The word defeat has a negative connotation. It means you failed to succeed at a task, mission, or objective. You fell short of making it happen. Things didn't work out the way you intended. And the outcome was a disappointment. We tend to do everything in our power to avoid it. But in my opinion, failure gets a bad rap.
Failure is actually a greater teacher than success. In instances where you've stepped out of your comfort zone and taken risks to test out an idea, the fact that it didn't quite work out was a teaching moment. It revealed what couldn't work, and led you closer to what could eventually work. There are lessons we will only learn through failure. Yet we have a tendency to want to play it safe. To want to stick to what's tried and true, because we're risk adverse. Well, most people are, anyway.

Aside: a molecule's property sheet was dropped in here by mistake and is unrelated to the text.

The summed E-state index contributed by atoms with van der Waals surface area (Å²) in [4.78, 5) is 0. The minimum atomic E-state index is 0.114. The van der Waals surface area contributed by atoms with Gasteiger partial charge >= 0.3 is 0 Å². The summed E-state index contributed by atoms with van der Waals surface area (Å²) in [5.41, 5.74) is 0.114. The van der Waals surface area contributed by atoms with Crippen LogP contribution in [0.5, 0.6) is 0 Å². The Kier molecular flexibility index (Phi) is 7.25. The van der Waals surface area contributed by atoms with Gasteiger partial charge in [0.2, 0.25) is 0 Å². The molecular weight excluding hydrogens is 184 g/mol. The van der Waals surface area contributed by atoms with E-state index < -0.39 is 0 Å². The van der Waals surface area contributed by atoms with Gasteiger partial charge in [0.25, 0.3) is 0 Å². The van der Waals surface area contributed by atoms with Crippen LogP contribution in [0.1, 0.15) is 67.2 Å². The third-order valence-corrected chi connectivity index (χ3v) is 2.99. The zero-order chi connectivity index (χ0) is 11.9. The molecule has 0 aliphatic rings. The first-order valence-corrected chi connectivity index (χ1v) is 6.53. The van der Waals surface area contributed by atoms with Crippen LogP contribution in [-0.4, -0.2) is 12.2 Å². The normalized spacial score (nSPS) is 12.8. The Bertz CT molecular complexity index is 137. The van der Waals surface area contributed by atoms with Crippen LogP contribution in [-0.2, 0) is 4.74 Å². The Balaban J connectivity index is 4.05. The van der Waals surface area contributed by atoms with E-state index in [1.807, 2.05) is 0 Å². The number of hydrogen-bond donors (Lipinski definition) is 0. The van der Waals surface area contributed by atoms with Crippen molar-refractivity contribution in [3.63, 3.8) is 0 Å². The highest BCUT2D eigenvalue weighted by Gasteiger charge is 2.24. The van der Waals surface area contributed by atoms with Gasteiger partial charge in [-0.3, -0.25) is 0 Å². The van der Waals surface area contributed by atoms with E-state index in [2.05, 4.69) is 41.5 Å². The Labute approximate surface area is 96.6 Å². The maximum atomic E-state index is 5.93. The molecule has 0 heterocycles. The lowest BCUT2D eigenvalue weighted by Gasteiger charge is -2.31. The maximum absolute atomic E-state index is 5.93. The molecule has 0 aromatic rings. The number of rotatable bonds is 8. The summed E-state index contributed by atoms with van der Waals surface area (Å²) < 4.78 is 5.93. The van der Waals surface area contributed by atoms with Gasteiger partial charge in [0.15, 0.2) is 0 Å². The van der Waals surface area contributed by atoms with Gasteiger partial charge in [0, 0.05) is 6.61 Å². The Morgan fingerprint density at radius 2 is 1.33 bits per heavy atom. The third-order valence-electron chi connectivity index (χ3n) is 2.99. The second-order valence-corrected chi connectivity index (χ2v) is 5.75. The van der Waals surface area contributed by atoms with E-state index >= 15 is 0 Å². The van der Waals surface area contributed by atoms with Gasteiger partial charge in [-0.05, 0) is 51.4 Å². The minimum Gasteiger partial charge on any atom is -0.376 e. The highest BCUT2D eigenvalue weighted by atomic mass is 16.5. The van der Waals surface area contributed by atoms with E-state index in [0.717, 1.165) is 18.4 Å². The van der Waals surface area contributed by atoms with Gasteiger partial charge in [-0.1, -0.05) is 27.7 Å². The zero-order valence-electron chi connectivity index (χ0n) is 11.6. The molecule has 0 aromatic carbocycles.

The popular saying, fail your way to success or fail your way to the top, is true because failure presents opportunities to refine, retool, or reshape the mission at hand, until it's at a quality that leads to success. Failing over and over on the journey to the top means valuable preparation for what it will take to not only achieve success, but to sustain it. The insights gained during the journey, are ones that not only transform you the individual, but the community that is eagerly anticipating your success.